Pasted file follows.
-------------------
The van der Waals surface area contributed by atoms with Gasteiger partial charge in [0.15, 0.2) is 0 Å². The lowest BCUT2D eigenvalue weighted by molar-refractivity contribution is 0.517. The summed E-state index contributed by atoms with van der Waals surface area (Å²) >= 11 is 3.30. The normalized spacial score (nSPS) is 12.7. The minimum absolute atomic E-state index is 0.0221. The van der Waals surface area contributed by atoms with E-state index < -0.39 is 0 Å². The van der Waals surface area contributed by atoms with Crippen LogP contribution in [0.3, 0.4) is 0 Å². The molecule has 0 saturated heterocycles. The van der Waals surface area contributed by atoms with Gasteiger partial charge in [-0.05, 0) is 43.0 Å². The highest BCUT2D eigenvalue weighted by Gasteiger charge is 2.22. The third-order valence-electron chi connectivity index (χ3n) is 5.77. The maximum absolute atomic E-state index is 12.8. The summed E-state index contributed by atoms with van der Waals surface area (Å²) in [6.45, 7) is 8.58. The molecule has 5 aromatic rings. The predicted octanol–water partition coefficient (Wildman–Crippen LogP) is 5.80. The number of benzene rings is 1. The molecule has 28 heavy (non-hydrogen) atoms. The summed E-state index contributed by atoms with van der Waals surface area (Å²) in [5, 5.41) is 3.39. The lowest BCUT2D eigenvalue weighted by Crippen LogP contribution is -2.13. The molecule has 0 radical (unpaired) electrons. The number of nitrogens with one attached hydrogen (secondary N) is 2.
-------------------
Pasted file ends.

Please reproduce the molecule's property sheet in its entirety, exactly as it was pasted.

The van der Waals surface area contributed by atoms with Gasteiger partial charge in [0.15, 0.2) is 0 Å². The lowest BCUT2D eigenvalue weighted by molar-refractivity contribution is 0.517. The summed E-state index contributed by atoms with van der Waals surface area (Å²) >= 11 is 3.30. The normalized spacial score (nSPS) is 12.7. The minimum absolute atomic E-state index is 0.0221. The van der Waals surface area contributed by atoms with E-state index < -0.39 is 0 Å². The van der Waals surface area contributed by atoms with Crippen LogP contribution in [0.3, 0.4) is 0 Å². The molecule has 0 saturated heterocycles. The van der Waals surface area contributed by atoms with Gasteiger partial charge in [-0.05, 0) is 43.0 Å². The highest BCUT2D eigenvalue weighted by Gasteiger charge is 2.22. The third-order valence-electron chi connectivity index (χ3n) is 5.77. The maximum absolute atomic E-state index is 12.8. The summed E-state index contributed by atoms with van der Waals surface area (Å²) in [6.45, 7) is 8.58. The molecule has 5 aromatic rings. The predicted octanol–water partition coefficient (Wildman–Crippen LogP) is 5.80. The number of benzene rings is 1. The molecule has 28 heavy (non-hydrogen) atoms. The summed E-state index contributed by atoms with van der Waals surface area (Å²) in [5, 5.41) is 3.39. The lowest BCUT2D eigenvalue weighted by Crippen LogP contribution is -2.13. The molecule has 0 radical (unpaired) electrons. The number of nitrogens with one attached hydrogen (secondary N) is 2.